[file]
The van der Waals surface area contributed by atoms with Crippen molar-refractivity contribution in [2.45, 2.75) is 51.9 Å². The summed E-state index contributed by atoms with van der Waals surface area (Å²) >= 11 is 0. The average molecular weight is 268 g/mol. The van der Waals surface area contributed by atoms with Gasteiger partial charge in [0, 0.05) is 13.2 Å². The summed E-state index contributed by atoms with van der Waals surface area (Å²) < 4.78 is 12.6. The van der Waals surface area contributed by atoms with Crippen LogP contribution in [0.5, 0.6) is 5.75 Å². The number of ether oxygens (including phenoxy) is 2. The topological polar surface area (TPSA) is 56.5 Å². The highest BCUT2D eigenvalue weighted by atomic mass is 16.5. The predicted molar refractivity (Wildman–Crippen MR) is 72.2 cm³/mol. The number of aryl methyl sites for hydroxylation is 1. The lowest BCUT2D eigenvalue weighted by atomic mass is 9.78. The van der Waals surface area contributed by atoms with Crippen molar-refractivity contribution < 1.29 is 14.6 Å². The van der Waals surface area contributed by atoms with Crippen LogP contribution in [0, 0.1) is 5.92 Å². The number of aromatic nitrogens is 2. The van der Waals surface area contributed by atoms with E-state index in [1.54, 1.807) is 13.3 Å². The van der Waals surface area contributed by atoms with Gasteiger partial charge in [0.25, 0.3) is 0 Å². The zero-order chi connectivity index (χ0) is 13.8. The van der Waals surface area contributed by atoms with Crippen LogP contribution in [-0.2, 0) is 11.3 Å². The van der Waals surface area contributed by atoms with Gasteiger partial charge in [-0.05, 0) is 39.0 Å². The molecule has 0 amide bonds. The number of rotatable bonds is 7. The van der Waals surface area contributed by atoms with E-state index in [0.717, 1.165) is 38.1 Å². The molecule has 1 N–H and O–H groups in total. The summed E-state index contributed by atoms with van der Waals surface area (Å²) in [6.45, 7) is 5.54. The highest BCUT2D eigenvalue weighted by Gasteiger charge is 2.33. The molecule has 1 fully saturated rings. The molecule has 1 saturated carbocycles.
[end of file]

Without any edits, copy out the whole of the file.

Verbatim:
The van der Waals surface area contributed by atoms with Crippen molar-refractivity contribution in [2.45, 2.75) is 51.9 Å². The summed E-state index contributed by atoms with van der Waals surface area (Å²) >= 11 is 0. The average molecular weight is 268 g/mol. The van der Waals surface area contributed by atoms with Gasteiger partial charge in [0, 0.05) is 13.2 Å². The summed E-state index contributed by atoms with van der Waals surface area (Å²) < 4.78 is 12.6. The van der Waals surface area contributed by atoms with Crippen LogP contribution in [0.5, 0.6) is 5.75 Å². The number of ether oxygens (including phenoxy) is 2. The topological polar surface area (TPSA) is 56.5 Å². The highest BCUT2D eigenvalue weighted by atomic mass is 16.5. The predicted molar refractivity (Wildman–Crippen MR) is 72.2 cm³/mol. The number of aryl methyl sites for hydroxylation is 1. The lowest BCUT2D eigenvalue weighted by atomic mass is 9.78. The van der Waals surface area contributed by atoms with Crippen molar-refractivity contribution < 1.29 is 14.6 Å². The van der Waals surface area contributed by atoms with Crippen LogP contribution in [0, 0.1) is 5.92 Å². The number of aromatic nitrogens is 2. The van der Waals surface area contributed by atoms with E-state index in [1.54, 1.807) is 13.3 Å². The van der Waals surface area contributed by atoms with Gasteiger partial charge in [0.25, 0.3) is 0 Å². The zero-order chi connectivity index (χ0) is 13.8. The van der Waals surface area contributed by atoms with Crippen LogP contribution in [-0.2, 0) is 11.3 Å². The van der Waals surface area contributed by atoms with Gasteiger partial charge in [-0.05, 0) is 39.0 Å². The molecule has 0 amide bonds. The number of rotatable bonds is 7. The van der Waals surface area contributed by atoms with E-state index in [0.717, 1.165) is 38.1 Å². The molecule has 1 N–H and O–H groups in total. The summed E-state index contributed by atoms with van der Waals surface area (Å²) in [6.45, 7) is 5.54. The highest BCUT2D eigenvalue weighted by Gasteiger charge is 2.33. The molecule has 1 fully saturated rings. The molecule has 1 saturated carbocycles.